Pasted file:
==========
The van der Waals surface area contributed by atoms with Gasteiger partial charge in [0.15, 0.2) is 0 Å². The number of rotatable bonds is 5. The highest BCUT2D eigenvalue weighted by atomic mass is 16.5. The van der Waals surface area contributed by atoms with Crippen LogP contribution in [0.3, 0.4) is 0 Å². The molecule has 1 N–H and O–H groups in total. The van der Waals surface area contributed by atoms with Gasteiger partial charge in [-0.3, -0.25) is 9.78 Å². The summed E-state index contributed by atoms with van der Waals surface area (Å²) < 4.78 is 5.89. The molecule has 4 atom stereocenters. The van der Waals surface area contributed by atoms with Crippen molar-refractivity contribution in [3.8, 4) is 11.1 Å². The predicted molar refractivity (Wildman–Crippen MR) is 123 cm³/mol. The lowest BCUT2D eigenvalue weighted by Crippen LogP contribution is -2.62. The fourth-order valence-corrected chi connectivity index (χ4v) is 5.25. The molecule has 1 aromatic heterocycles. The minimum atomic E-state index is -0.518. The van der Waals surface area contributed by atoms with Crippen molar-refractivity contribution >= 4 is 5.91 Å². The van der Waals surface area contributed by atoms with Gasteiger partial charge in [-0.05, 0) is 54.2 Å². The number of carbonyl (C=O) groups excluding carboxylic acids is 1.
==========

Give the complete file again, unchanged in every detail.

The van der Waals surface area contributed by atoms with Gasteiger partial charge in [0.15, 0.2) is 0 Å². The number of rotatable bonds is 5. The highest BCUT2D eigenvalue weighted by atomic mass is 16.5. The van der Waals surface area contributed by atoms with Crippen LogP contribution in [0.3, 0.4) is 0 Å². The molecule has 1 N–H and O–H groups in total. The van der Waals surface area contributed by atoms with Gasteiger partial charge in [-0.3, -0.25) is 9.78 Å². The summed E-state index contributed by atoms with van der Waals surface area (Å²) < 4.78 is 5.89. The molecule has 4 atom stereocenters. The van der Waals surface area contributed by atoms with Crippen molar-refractivity contribution in [3.8, 4) is 11.1 Å². The predicted molar refractivity (Wildman–Crippen MR) is 123 cm³/mol. The lowest BCUT2D eigenvalue weighted by Crippen LogP contribution is -2.62. The fourth-order valence-corrected chi connectivity index (χ4v) is 5.25. The molecule has 1 aromatic heterocycles. The minimum atomic E-state index is -0.518. The van der Waals surface area contributed by atoms with Crippen molar-refractivity contribution >= 4 is 5.91 Å². The van der Waals surface area contributed by atoms with Gasteiger partial charge in [-0.05, 0) is 54.2 Å². The number of carbonyl (C=O) groups excluding carboxylic acids is 1.